Burned alive: Animal rights activists film cruelty at Indonesia’s meat markets

Animal rights activists are accusing the Indonesian government of failing to honor its promise to ban cruel dog and cat meat markets.

Images from the activists reveal the terrible conditions in the meat markets, where animals are beaten and even burned alive.

WARNING: This post contains images that may be disturbing to some readers.

The launched Dog Meat-Free Indonesia (DMFI) campaign notes that a brutal meat trade continued at the so-called ‘extreme market’ in Tomohon City, despite the government’s promise to ban it in August.

“It was the most horrific cruelty we have witnessed so far in our campaign to shut down this hideous trade, and it was all done in full view of very young children,” says Lola Webber, director of the Change for Animals foundation.

“Every single dog and cat we saw at Tomohon extreme market was blow-torched whilst clearly still alive,” she adds.

Burned Alive

Images captured by ABC confirm these claims. They reveal dogs and cats being burnt alive. Locals, tourists and children wander through the busy streets of the market.

“By the end of our filming we were all spattered with blood and brain matter from the bludgeoning,” Lola told The Sun, adding that this shows “how easy it would be for customers and tourists to become infected with diseases such as rabies and two of our team were extremely sick following the market visit.”

“We are really grateful that the horrific cruelty and human-health risks of this appalling trade has been publicly recognized by the Indonesian government, but our latest evidence clearly shows the need for an immediate ban cannot be ignored.”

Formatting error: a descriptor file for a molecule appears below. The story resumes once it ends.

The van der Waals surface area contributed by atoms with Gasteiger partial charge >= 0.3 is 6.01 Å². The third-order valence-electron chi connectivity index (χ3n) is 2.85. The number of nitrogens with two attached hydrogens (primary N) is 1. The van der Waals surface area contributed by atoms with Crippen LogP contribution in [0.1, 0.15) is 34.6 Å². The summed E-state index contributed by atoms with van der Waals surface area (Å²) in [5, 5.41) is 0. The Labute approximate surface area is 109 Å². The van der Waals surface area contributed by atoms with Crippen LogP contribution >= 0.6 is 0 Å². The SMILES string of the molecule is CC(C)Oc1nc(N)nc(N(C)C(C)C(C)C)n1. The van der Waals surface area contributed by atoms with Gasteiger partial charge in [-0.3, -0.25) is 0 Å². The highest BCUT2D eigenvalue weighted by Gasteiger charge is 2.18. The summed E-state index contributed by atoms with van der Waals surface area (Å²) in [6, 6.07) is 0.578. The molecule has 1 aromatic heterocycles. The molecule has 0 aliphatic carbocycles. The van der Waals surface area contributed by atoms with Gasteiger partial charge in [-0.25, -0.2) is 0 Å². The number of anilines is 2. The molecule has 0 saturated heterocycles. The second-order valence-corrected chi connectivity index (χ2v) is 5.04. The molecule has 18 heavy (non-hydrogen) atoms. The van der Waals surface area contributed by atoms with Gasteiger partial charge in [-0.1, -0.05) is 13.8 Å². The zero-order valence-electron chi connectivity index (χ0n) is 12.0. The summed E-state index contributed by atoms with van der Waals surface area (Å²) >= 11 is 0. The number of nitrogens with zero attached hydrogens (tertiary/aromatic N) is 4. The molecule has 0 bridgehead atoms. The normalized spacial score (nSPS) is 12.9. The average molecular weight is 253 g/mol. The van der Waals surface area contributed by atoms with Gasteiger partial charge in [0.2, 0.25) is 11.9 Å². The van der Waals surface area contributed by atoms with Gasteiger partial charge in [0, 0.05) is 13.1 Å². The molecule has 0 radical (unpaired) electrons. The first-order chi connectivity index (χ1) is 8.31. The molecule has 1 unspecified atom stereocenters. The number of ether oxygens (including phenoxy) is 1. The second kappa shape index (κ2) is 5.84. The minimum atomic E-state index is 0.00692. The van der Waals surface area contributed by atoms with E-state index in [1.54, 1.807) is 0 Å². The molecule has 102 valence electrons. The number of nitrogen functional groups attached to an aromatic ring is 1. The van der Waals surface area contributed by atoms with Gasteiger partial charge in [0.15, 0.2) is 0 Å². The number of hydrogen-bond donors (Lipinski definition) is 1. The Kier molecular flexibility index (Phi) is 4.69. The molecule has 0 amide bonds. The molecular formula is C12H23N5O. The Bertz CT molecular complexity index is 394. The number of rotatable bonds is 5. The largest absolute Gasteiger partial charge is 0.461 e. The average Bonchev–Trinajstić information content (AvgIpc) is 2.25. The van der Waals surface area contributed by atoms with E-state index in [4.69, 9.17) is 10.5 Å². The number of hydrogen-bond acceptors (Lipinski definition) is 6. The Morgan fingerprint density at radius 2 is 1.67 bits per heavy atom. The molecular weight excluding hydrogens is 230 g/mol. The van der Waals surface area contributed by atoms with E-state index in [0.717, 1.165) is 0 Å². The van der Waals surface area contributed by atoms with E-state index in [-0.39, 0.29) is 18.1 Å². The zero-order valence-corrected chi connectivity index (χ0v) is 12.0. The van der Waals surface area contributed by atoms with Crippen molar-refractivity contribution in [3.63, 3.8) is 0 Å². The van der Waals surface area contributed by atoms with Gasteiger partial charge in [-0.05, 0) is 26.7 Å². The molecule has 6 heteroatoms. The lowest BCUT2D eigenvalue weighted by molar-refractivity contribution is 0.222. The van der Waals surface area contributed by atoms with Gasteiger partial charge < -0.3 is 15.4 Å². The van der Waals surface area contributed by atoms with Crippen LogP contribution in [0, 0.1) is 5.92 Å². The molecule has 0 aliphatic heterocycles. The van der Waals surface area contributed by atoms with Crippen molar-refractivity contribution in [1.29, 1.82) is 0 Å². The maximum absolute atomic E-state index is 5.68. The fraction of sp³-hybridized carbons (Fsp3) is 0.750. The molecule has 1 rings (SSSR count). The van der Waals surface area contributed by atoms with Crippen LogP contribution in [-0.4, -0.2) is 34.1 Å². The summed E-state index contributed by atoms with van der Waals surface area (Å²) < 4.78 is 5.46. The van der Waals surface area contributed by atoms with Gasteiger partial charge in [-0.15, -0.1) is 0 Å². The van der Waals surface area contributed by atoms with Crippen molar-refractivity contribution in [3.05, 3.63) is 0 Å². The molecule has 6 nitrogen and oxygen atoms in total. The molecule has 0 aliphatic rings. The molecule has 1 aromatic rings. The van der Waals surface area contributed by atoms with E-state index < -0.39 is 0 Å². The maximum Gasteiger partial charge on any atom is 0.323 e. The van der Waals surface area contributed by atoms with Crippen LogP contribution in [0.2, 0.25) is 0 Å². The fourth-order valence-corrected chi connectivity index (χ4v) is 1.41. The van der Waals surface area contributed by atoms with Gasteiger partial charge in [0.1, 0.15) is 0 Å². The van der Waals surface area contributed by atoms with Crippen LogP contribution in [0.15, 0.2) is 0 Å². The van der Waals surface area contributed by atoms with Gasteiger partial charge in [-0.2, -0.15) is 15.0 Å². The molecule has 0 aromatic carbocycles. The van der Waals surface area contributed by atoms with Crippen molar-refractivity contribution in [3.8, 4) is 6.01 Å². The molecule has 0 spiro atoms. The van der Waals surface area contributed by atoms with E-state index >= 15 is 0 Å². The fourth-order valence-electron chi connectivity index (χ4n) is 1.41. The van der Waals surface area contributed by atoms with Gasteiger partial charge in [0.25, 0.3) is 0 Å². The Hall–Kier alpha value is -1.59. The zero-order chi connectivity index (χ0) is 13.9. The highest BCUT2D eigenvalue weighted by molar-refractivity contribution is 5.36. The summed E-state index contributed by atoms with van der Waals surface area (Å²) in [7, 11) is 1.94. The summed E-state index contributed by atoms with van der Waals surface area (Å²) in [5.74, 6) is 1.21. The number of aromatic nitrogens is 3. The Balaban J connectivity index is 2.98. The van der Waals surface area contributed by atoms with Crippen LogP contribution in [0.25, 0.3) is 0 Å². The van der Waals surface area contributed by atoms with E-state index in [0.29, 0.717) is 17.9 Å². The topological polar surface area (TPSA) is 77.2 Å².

The brutal meat trade has made headlines in the country and around the world. More than 940,000 people have signed the DMFI coalition petition and 90 celebrities, including Cameron Diaz and Ellen Degeneres, are supporting the animal rights campaigners’ bans.

Danger to Humans

In addition to their obvious animal cruelty, markets of this kind are also dangerous for humans.

“As long as the dog and cat meat markets in North Sulawesi continue to drive the illegal trans-provincial trade into densely-populated cities, any attempts by Indonesia to secure its rabies-free status will fail,” says Dr. Katherine Polak of DMFI.

“Millions of Indonesian citizens and global tourists could be at risk of exposure to diseases.

Cruel meat markets are obviously ridden with animal cruelty, and are also harmful to humans. Hopefully, the Government of Indonesia will live up to its word — sooner than later.

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